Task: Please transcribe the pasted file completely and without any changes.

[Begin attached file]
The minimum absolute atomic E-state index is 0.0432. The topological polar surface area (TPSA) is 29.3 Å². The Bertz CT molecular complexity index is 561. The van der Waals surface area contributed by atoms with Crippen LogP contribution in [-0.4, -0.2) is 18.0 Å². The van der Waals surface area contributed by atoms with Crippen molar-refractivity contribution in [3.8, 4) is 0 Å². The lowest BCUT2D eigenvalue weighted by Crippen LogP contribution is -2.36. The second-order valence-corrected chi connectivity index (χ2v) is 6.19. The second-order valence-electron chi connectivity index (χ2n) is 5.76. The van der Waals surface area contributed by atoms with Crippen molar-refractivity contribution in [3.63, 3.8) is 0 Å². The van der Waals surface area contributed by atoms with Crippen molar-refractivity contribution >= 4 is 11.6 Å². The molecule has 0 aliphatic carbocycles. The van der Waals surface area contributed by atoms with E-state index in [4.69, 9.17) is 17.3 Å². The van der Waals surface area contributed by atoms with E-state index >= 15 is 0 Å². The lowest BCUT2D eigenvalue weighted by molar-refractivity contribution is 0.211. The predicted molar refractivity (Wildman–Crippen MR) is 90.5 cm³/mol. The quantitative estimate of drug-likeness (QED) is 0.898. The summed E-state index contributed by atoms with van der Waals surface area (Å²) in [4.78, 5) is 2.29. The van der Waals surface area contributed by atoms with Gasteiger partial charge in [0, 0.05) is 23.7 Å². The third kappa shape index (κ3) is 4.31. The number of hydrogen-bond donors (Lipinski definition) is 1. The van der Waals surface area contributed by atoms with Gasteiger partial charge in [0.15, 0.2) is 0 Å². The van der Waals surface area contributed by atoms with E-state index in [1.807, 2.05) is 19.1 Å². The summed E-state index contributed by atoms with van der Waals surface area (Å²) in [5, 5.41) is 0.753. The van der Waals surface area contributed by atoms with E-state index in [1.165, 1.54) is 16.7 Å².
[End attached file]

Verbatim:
The minimum absolute atomic E-state index is 0.0432. The topological polar surface area (TPSA) is 29.3 Å². The Bertz CT molecular complexity index is 561. The van der Waals surface area contributed by atoms with Crippen LogP contribution in [-0.4, -0.2) is 18.0 Å². The van der Waals surface area contributed by atoms with Crippen molar-refractivity contribution in [3.8, 4) is 0 Å². The lowest BCUT2D eigenvalue weighted by Crippen LogP contribution is -2.36. The second-order valence-corrected chi connectivity index (χ2v) is 6.19. The second-order valence-electron chi connectivity index (χ2n) is 5.76. The van der Waals surface area contributed by atoms with Crippen molar-refractivity contribution in [3.63, 3.8) is 0 Å². The van der Waals surface area contributed by atoms with Crippen molar-refractivity contribution >= 4 is 11.6 Å². The molecule has 0 aliphatic carbocycles. The van der Waals surface area contributed by atoms with E-state index in [4.69, 9.17) is 17.3 Å². The van der Waals surface area contributed by atoms with E-state index >= 15 is 0 Å². The lowest BCUT2D eigenvalue weighted by molar-refractivity contribution is 0.211. The predicted molar refractivity (Wildman–Crippen MR) is 90.5 cm³/mol. The quantitative estimate of drug-likeness (QED) is 0.898. The summed E-state index contributed by atoms with van der Waals surface area (Å²) in [4.78, 5) is 2.29. The van der Waals surface area contributed by atoms with Gasteiger partial charge in [0, 0.05) is 23.7 Å². The third kappa shape index (κ3) is 4.31. The number of hydrogen-bond donors (Lipinski definition) is 1. The van der Waals surface area contributed by atoms with Gasteiger partial charge in [0.15, 0.2) is 0 Å². The van der Waals surface area contributed by atoms with E-state index in [1.807, 2.05) is 19.1 Å². The summed E-state index contributed by atoms with van der Waals surface area (Å²) in [5, 5.41) is 0.753. The van der Waals surface area contributed by atoms with E-state index in [1.165, 1.54) is 16.7 Å².